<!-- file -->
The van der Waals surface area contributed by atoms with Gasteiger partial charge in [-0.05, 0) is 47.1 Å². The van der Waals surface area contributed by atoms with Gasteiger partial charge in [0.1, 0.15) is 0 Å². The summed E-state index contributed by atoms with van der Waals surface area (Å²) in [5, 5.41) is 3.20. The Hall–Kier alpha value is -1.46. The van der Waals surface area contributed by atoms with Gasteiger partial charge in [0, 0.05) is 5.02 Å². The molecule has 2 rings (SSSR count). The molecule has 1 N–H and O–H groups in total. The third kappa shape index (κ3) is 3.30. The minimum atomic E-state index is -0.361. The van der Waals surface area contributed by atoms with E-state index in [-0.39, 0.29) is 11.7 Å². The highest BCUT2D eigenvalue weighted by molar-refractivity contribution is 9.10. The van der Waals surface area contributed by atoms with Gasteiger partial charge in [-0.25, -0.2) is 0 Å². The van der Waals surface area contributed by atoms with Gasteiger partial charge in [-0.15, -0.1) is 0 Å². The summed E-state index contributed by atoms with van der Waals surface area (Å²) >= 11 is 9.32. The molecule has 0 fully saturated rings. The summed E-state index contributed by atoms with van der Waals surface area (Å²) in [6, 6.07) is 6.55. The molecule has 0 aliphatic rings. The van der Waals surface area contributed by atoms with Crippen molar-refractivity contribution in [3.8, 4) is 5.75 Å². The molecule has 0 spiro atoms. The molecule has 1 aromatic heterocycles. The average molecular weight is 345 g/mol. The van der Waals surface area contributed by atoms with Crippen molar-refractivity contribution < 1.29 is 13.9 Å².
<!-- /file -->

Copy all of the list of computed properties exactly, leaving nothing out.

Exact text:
The van der Waals surface area contributed by atoms with Gasteiger partial charge in [-0.05, 0) is 47.1 Å². The van der Waals surface area contributed by atoms with Gasteiger partial charge in [0.1, 0.15) is 0 Å². The summed E-state index contributed by atoms with van der Waals surface area (Å²) in [5, 5.41) is 3.20. The Hall–Kier alpha value is -1.46. The van der Waals surface area contributed by atoms with Gasteiger partial charge in [0, 0.05) is 5.02 Å². The molecule has 2 rings (SSSR count). The molecule has 1 N–H and O–H groups in total. The third kappa shape index (κ3) is 3.30. The minimum atomic E-state index is -0.361. The van der Waals surface area contributed by atoms with E-state index in [-0.39, 0.29) is 11.7 Å². The highest BCUT2D eigenvalue weighted by molar-refractivity contribution is 9.10. The van der Waals surface area contributed by atoms with Gasteiger partial charge in [-0.25, -0.2) is 0 Å². The van der Waals surface area contributed by atoms with Gasteiger partial charge in [-0.15, -0.1) is 0 Å². The summed E-state index contributed by atoms with van der Waals surface area (Å²) >= 11 is 9.32. The molecule has 0 fully saturated rings. The summed E-state index contributed by atoms with van der Waals surface area (Å²) in [6, 6.07) is 6.55. The molecule has 0 aliphatic rings. The van der Waals surface area contributed by atoms with Crippen molar-refractivity contribution in [3.8, 4) is 5.75 Å². The molecule has 0 spiro atoms. The molecule has 1 aromatic heterocycles. The average molecular weight is 345 g/mol. The van der Waals surface area contributed by atoms with Crippen molar-refractivity contribution < 1.29 is 13.9 Å².